We were in the sixth grade at Umatilla, Oregon’s middle school and were out on the football field during what smaller grades called recess. It was a good time to stretch the kinks out of backs sore from those old desks, walk out to the bleachers with friends, toss little footballs back and forth, play marbles or just catch up on gossinews.
A natural introvert, my withdrawn nature came across as being timid or weak. I had walked past the old gym, down the cement steps to field level, crossed the cinder track and was ambling toward the bleachers where I expected to find my best bud, Thomas.
I’d observed Gary running up to this or that target, tripping them, throwing them down on the ground and then sitting astride their upper chest and pinning their arms with his overgrown thighs. He’d then rap on their foreheads with his already-hairy knuckles until they squawled, “UNCLE!” He’d then slowly arise, scanning the circle of disgustingly-fascinated onlookers, grinning and preening for the girls.
That day I somehow was in the crosshairs of his narrow yet oddly-focused mind. When I heard the thudding of big feet behind me, I turned just as he grabbed me, tripped me and threw me to the ground. We were close enough to the bleachers that I managed to keep from colliding with them on the way down.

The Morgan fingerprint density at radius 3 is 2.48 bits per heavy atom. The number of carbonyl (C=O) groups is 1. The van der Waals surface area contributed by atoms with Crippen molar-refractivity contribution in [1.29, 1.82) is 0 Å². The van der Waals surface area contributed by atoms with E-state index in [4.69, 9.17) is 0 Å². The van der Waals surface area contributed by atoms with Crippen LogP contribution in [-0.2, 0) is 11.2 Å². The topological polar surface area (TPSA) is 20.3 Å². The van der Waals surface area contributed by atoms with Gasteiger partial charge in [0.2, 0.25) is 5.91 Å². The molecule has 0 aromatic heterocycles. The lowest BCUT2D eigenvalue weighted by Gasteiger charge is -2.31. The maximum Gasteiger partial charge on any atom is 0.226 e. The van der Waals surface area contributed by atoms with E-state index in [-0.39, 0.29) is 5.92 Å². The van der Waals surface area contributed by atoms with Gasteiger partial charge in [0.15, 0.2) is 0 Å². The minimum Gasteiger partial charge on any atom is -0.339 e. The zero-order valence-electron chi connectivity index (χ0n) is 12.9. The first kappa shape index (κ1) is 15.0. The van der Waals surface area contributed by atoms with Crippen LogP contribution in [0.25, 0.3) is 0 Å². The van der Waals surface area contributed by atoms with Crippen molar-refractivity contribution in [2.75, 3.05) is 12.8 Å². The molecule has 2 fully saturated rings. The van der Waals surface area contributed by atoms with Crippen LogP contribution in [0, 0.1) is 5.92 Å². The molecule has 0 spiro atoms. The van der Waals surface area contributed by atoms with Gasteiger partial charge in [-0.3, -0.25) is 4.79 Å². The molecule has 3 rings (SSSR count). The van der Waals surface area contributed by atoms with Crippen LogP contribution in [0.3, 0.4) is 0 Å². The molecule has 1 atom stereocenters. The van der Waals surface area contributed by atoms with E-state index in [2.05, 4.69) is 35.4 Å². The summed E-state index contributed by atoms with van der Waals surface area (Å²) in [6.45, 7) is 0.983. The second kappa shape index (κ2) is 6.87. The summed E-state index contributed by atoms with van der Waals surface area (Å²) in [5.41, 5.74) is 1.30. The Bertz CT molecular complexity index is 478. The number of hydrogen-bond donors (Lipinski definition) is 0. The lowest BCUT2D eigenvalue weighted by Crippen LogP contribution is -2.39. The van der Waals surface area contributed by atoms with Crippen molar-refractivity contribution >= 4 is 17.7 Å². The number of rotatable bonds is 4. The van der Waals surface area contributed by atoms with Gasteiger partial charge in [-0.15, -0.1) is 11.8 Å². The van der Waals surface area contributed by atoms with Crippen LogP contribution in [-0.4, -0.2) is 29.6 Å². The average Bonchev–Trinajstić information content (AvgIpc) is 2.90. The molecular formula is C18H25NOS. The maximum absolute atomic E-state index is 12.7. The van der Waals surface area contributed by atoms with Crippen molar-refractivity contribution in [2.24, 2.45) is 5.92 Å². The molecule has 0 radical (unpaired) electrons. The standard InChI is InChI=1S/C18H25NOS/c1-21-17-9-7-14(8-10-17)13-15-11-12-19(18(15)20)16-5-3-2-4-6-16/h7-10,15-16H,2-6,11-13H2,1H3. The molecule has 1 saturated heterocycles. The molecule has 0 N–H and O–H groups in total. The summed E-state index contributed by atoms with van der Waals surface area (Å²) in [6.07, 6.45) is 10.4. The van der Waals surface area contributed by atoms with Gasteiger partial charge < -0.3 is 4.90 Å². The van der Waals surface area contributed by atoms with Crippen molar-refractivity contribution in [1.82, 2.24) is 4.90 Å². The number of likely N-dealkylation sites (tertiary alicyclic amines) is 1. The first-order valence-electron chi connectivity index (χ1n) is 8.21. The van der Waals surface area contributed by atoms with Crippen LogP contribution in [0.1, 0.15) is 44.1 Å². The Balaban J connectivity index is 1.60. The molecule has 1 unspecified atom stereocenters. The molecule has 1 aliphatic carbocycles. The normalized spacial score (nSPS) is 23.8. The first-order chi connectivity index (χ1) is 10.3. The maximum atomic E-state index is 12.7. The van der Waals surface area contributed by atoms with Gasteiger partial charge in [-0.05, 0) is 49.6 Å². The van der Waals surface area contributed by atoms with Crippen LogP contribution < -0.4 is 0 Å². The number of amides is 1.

Knowing what was coming, I decided I wasn’t keen on any of his limited options.
Gary made two mistakes that day. In his haste to triumph over Daniel Boone, he misjudged my quietness for meekness. Thinking his empowered straddling of my arms and chest sufficiently intimidating, he began doing the Hairy Knuckle in my forehead. His second mistake was not knowing his adversary. I’m guessing he’d never read Sun Tzu’s The Art of War.
He’d effectively taken my arms out of the fight. My legs, naturally muscular from birth, however, were free. On my feet were those embarrassing, clunky, last-forEVER sensible shoes Daddy insisted on buying for me each year. The picture’s accurate, excepting that nice, soft white sole. Mine had hard, thick leather soles the consistency of iron.
I did the obvious, instinctive thing. Bending from the waist, I brought both feet up, encased in those M-1 Abrams shoes, and did my best to put Gary The Bully’s head through the goalposts.
See, being a McNary kid, I’d grown up roughhousing and rassling with mostly Umatilla Indian kids whose dads worked with mine on the dam. One of them, Thomas Shippentower, was my best friend. Note I did not write ‘wrestling’. What we did was mostly rough and quick. There was nothing pretty or rulish about it. It was, however, very effective and very few messed with any of us twice. Size had nothing to do with it. Resolve is all.
I quietly got up, brushed the grass and chalkline off my clothes as best I could. I then walked over to Gary the Jerk who was still holding his neck, moaning, crying and squawling. I stood over him until he looked up and said, “I’m your friend. But don’t ever do that to me again.”
From then on, I loved my sensible, clunky shoes. Yay Daddy.
Oh, yeah. Those dusty, stiff, worn old logging boots? The loggers called ’em “corks” because the entire sole was covered with sharp, steel caulks to help them stand on or push off from felled trees they were scaling. I always loved the sound they made when walking on any hard surface. “I’m wearin’ my DAD’s corks, peepul!”
In both cases, I have realized there is a signal difference between being able to wear my dad’s shoes and filling them.
© D. Dean Boone, June 2015